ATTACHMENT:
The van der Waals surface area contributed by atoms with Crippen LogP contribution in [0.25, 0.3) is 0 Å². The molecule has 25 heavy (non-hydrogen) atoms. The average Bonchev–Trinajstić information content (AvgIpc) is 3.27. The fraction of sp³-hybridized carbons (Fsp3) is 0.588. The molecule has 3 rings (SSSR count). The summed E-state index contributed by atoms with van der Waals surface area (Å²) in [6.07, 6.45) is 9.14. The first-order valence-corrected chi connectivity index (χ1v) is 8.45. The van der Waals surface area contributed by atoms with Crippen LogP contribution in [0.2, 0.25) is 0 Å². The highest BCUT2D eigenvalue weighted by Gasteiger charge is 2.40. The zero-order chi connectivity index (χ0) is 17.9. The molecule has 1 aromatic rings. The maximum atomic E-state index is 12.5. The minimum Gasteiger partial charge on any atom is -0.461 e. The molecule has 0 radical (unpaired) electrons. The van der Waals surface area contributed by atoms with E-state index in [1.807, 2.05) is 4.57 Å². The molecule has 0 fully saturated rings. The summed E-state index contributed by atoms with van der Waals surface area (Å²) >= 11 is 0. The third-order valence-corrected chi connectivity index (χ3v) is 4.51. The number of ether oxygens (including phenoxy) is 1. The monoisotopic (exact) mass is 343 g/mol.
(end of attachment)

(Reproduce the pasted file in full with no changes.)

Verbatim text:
The van der Waals surface area contributed by atoms with Crippen LogP contribution in [0.25, 0.3) is 0 Å². The molecule has 25 heavy (non-hydrogen) atoms. The average Bonchev–Trinajstić information content (AvgIpc) is 3.27. The fraction of sp³-hybridized carbons (Fsp3) is 0.588. The molecule has 3 rings (SSSR count). The summed E-state index contributed by atoms with van der Waals surface area (Å²) in [6.07, 6.45) is 9.14. The first-order valence-corrected chi connectivity index (χ1v) is 8.45. The van der Waals surface area contributed by atoms with Crippen LogP contribution in [0.2, 0.25) is 0 Å². The highest BCUT2D eigenvalue weighted by Gasteiger charge is 2.40. The zero-order chi connectivity index (χ0) is 17.9. The molecule has 1 aromatic rings. The maximum atomic E-state index is 12.5. The minimum Gasteiger partial charge on any atom is -0.461 e. The molecule has 0 radical (unpaired) electrons. The van der Waals surface area contributed by atoms with E-state index in [1.807, 2.05) is 4.57 Å². The molecule has 0 fully saturated rings. The summed E-state index contributed by atoms with van der Waals surface area (Å²) >= 11 is 0. The third-order valence-corrected chi connectivity index (χ3v) is 4.51. The number of ether oxygens (including phenoxy) is 1. The monoisotopic (exact) mass is 343 g/mol.